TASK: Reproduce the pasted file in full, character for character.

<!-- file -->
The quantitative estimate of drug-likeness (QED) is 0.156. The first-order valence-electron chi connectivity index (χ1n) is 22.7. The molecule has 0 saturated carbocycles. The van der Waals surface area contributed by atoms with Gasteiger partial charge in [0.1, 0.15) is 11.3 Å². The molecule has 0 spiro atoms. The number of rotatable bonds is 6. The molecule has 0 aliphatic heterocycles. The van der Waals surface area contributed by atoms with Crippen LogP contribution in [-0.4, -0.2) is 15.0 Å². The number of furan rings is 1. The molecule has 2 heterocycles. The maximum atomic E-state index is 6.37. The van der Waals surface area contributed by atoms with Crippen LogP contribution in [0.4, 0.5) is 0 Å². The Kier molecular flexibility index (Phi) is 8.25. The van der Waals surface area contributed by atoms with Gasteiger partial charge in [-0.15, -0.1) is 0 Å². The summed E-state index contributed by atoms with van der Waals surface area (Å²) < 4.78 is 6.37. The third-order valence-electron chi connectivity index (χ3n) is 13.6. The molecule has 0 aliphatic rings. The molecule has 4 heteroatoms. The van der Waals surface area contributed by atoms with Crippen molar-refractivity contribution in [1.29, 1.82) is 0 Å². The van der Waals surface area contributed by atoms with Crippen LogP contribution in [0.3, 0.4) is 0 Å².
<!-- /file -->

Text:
The quantitative estimate of drug-likeness (QED) is 0.156. The first-order valence-electron chi connectivity index (χ1n) is 22.7. The molecule has 0 saturated carbocycles. The van der Waals surface area contributed by atoms with Gasteiger partial charge in [0.1, 0.15) is 11.3 Å². The molecule has 0 spiro atoms. The number of rotatable bonds is 6. The molecule has 0 aliphatic heterocycles. The van der Waals surface area contributed by atoms with Crippen LogP contribution in [-0.4, -0.2) is 15.0 Å². The number of furan rings is 1. The molecule has 2 heterocycles. The maximum atomic E-state index is 6.37. The van der Waals surface area contributed by atoms with Crippen LogP contribution in [0.4, 0.5) is 0 Å². The Kier molecular flexibility index (Phi) is 8.25. The van der Waals surface area contributed by atoms with Gasteiger partial charge in [-0.15, -0.1) is 0 Å². The summed E-state index contributed by atoms with van der Waals surface area (Å²) < 4.78 is 6.37. The third-order valence-electron chi connectivity index (χ3n) is 13.6. The molecule has 0 aliphatic rings. The molecule has 4 heteroatoms. The van der Waals surface area contributed by atoms with Crippen molar-refractivity contribution in [1.29, 1.82) is 0 Å². The van der Waals surface area contributed by atoms with Crippen LogP contribution in [0.3, 0.4) is 0 Å².